I grew up with Harry Potter. I read the first book when I was 10 years old, around the same age as Harry at the very beginning of the series. I waited excitedly each year for the next book to come out and devoured it as soon it did—sometimes staying awake into the wee hours of the morning hidden under the covers with a flashlight (sorry, mom).
The Supreme Court and JK Rowling vs Harry Potter Stars
As an adult, I’ve thoroughly (though I won’t say equally) enjoyed her Cormoran Strike novels.
If it’s not already apparent, I would heartily recommend her writing. But if you only read one thing that she has written, make it this: J.K. Rowling Writes about Her Reasons for Speaking out on Sex and Gender Issues. (Warning: the piece includes strong language about adult topics.)
So what possessed a widely successful novelist to speak up about issues of biological sex and gender identity?
In December 2019, J.K. Rowling tweeted in support of a female tax specialist, Maya Forstater, who lost her job for what the media and transgender activists described as “transphobic” tweets. In reality, these tweets voiced reasonable concerns with the United Kingdom’s Gender Recognition Act and stated the objective truth that sex is determined by biology. As it turns out, Rowling shares that belief.
Dress however you please.— J.K. Rowling (@jk_rowling) December 19, 2019
Call yourself whatever you like.
Sleep with any consenting adult who’ll have you.
Live your best life in peace and security.
But force women out of their jobs for stating that sex is real? #IStandWithMaya #ThisIsNotADrill
Ultimately, that tax specialist took her case to an employment tribunal. But a judge ruled that Forstater’s decision to express her thoughts on biological sex was not protected by law.
That’s because across the pond here in the United States, we are grappling with this same issue. And our freedom to voice the belief that sex is immutable is being threatened.
Here at Alliance Defending Freedom we are representing a professor who was disciplined for declining to use female pronouns to address a male student who identifies as female. Instead, the professor offered to refer to the student by last name in a compromise that respected the beliefs of everyone involved.
We defended a Christian ministry in Alaska that serves homeless men and women during the day and offers a women’s-only shelter at night—providing a sound night’s sleep for women who have suffered human trafficking, sexual abuse, and domestic violence. Because it operates according to biblical beliefs—and common sense—about human sexuality, gender, and simple safety for women, it was targeted by its local government for punishment.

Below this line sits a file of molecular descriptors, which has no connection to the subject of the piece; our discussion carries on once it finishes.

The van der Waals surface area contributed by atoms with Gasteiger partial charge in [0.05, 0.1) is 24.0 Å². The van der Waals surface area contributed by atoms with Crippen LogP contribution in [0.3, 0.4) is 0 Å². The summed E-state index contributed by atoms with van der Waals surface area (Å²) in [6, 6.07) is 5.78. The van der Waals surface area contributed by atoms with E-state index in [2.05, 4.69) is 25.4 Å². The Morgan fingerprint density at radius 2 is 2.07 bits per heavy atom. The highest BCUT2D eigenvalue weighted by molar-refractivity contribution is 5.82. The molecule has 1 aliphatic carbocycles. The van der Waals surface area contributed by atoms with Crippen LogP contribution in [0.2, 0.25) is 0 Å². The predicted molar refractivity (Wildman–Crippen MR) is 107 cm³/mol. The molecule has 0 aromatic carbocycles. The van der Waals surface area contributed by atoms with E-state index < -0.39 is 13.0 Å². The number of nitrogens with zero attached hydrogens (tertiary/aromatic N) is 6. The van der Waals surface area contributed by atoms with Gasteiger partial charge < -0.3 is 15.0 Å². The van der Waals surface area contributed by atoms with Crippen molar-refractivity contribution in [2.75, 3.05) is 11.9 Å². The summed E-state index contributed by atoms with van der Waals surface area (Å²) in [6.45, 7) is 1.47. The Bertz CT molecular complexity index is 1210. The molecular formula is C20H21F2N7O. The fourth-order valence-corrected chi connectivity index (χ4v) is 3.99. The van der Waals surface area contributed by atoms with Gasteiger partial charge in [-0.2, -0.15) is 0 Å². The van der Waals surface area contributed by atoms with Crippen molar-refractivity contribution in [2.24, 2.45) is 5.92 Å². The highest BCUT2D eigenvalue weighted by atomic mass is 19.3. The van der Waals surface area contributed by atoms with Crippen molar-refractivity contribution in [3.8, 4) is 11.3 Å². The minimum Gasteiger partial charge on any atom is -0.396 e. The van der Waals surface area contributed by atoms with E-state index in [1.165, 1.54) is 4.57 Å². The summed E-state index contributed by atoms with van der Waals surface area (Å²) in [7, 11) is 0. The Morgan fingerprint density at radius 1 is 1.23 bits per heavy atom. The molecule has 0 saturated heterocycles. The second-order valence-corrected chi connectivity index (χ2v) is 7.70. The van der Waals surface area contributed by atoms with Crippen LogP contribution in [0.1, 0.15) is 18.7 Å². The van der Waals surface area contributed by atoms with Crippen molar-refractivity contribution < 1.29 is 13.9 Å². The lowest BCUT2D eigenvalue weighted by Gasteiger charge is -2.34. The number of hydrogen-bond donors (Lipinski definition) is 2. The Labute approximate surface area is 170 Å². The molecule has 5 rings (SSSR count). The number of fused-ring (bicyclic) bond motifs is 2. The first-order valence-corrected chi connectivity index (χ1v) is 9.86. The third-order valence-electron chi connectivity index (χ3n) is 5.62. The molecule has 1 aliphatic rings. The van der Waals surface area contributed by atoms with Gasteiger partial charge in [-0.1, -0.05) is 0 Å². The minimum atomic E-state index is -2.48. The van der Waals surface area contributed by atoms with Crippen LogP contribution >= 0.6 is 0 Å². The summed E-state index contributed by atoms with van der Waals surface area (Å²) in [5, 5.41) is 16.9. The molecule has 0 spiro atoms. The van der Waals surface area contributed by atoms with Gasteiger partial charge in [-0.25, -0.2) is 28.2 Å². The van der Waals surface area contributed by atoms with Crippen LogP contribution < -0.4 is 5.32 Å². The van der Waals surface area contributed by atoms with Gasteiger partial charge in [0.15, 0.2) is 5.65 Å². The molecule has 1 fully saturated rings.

And ADF is defending female athletes across the country who are standing up for their right to compete on a level playing field. They are looking to protect equal educational and athletic opportunities for women.
The bottom line is that if we can no longer acknowledge the fact that there are differences between men and women, the years of advances we have made in women’s rights disappear.
And that is what Rowling is concerned about. As a survivor of sexual abuse and domestic violence herself, she cares deeply about women’s rights. She is knowledgeable and informed on this issue, both from personal experience and extensive research. That much is abundantly clear.
As she writes:
I refuse to bow down to a movement that I believe is doing demonstrable harm in seeking to erode ‘woman’ as a political and biological class and offering cover to predators like few before it. I stand alongside the brave women and men, gay, straight and trans, who’re standing up for freedom of speech and thought, and for the rights and safety of some of the most vulnerable in our society: young gay kids, fragile teenagers, and women who’re reliant on and wish to retain their single sex spaces. Polls show those women are in the vast majority, and exclude only those privileged or lucky enough never to have come up against male violence or sexual assault, and who’ve never troubled to educate themselves on how prevalent it is.
For a writer of fantasy, she has a great grasp on reality.
Now, I am under no illusions: Rowling and I probably disagree on political and cultural issues a majority of the time. And do I agree with everything she wrote in her article? Of course not. But this issue is common sense. We should all be able to agree that men are men and women are women.
According to Rowling, many people actually do agree with this based on the “avalanche of emails and letters” she’s received “from a cross-section of kind, empathetic and intelligent people” on this issue.
And that should be an encouragement to us all as we stand up for the truth.
Sarah Kramer is the Digital Content Specialist at the Alliance Defending Freedom